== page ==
Homes Part 18

Story So Far-Homes
Homes Part 19

Homes Part 18
Halfway House
Copyright © 2013 by Michael Litzky

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A slender wisp of woman in a black skintight dress was curled like smoke into one end of the sofa and two or three other nondescript vampires stood around the room. In the background, with the DVD player turned off, the TV news played at low volume.

Jesse set a cup of Lung Ching tea and a plate of pesto in front of Sally. “It’s as good as it smells, my dear, Walter’s still the best cook in the world and since he’s only cooking for one, we’ve got plenty extra. We’re always worried when we go out that someone might notice that Walter doesn’t eat, we usually have a whole meal’s worth of leftovers.”

Sally watched Walter and Lavinia gazing with wonder at each other. This morning, when she’d suggested the experiment of declaring a home and walking into the night together, she’d already thought they should do it at the address on the card but she’d thought they’d find that old German guy who had made Lavinia’s jacket and who might just be a Norse god.

“And where do we do this crazy thing?” Lavinia had asked, which meant she had already agreed. “Right here? We already got a gang of vampires half converted.”

Cautiously, Sally had said, “There’s an address in San Francisco that I think we should go to. We should try it right outside that house. I think someone living there can help us if we need it.” She had looked straight into Lavinia’s eyes and nodded to say, you see, I know about it.

But Lavinia had wrinkled up her brow and said, “You know about some place in San Francisco where, what? What are you talking about, kid?”

Suddenly on shifting ground, Sally had said, “The card. I found the card.” She’d been about to reassure Lavinia that she hadn’t been snooping, that it had just fallen out of her breast pocket. But Lavinia had shaken her head with such honest confusion that she’d said, with something like relief, “You don’t know about the card?”

Lavinia had looked around as if she expected to see a greeting card or a gift card lying on a counter. “It’s in your breast pocket. I felt it just now, when I leaned against you.”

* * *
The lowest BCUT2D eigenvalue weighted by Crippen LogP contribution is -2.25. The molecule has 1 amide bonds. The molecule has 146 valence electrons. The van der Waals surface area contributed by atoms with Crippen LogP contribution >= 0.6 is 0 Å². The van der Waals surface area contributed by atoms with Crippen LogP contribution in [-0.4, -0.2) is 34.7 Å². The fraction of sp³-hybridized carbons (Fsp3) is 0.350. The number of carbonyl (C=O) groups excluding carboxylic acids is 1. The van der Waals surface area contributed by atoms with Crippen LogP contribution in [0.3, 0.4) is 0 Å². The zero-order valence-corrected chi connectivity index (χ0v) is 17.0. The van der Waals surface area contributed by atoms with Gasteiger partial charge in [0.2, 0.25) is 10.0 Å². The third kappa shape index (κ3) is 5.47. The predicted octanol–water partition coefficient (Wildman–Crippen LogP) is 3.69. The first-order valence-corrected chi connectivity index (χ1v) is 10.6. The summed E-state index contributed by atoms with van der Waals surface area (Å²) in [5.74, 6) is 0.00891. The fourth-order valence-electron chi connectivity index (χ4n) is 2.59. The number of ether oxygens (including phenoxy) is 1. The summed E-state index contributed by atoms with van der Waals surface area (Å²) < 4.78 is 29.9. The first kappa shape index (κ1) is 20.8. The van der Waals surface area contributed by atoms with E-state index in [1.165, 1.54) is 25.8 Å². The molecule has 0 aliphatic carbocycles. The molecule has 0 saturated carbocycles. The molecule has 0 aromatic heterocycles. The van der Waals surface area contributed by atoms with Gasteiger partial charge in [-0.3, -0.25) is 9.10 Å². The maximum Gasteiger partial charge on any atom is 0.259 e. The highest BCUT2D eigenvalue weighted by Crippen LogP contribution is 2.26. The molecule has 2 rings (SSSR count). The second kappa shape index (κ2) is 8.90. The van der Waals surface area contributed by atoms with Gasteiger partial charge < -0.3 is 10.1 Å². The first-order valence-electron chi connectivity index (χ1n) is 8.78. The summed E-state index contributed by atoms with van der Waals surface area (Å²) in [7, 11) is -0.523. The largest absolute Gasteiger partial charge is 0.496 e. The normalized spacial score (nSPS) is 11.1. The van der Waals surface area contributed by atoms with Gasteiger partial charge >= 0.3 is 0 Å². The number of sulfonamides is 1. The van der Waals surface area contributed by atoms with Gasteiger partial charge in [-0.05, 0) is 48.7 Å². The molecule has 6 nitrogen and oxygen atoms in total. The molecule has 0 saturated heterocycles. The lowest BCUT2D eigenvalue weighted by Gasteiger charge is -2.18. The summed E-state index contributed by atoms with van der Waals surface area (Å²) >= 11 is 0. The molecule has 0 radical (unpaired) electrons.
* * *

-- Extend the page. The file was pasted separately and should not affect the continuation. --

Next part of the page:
“There’s nothing in my, huh, what the fuck?” As she’d pulled out the business card, Sally realized that it couldn’t have been in there all along; she’d leaned against Lavinia any number of times over the past months.

Lavinia had studied the image on the card: a fairy, the size of a large cat or a small child, looking through a glass door at a heart surrounded by flames which could have been wings for flight in the sun. On the heart were twin ripples like symbolic fangs. Below the picture, the address and the words, “Welcome, come in.”

“I never fucking saw this before in my life. You sure it fell out of my pocket? You saw it fall out?”

But Sally had already understood (this often happened to her: she leaped to the actual truth the instant she saw on someone’s face that she’d been wrong). She’d seen the card shortly after she’d pulled her phone out of her pocket to check messages. The card hadn’t fallen out of Lavinia’s pocket, it had fallen out of hers.

Slowly she’d said, “I didn’t really tell you about my night without you. I slept with these two guys—”

Lavinia had lifted her eyebrows with laughing astonishment. “Perdonnez the fuck out of moi?”

Sally brushed away Lavinia’s amused misunderstanding with an irritated, “Oh, you!”

Right in the middle of her explanation, most of the truth had dawned on her. But Jesse and Walter’s halfway house for vampires was more than even she had expected.

Jesse was now gazing at Sally in wonder. “You found her and brought her so far back in just two days. You’re amazing. It was months before this one” (he tilted his head toward Walter) “was so human again.” He must have been moved: he hugged her tight without asking first if she wanted to be hugged.

The other vampires gathered around Lavinia now, reaching out uncertain hands to touch her face, walking around her like she were an exhibit in a museum. She looked amused as she snarled playfully, “Back the fuck off.” A ripple passed through them like a wave through tall grass but they still looked at Lavinia with interested eyes as she sat comparing notes with Walter.

Sally (just like Charity Claire the night before) soon found herself ignoring the vampires who drifted like smoky ghosts around the edges of the room.

Jesse started trying to explain a hundred things at once. “My dear one, I’m so sorry I didn’t tell you about…” He waved a hand to indicate their halfway home for vampires, Walter, the fact that vampires can be brought back.

“I didn’t see it happen, if I could have imagined she hadn’t just been consumed, I would have told you about us, given you what guidance I could in finding her and bringing her back. It was a weird thing that we were even at that rally. Walter wanted to go in case he could help stop people from getting killed and then I had to go because I would have died if I’d lost him and then with me being there, he had to take care of me so he was no help at all when the attack started…” Jesse seemed to realize he was babbling and looked abashed.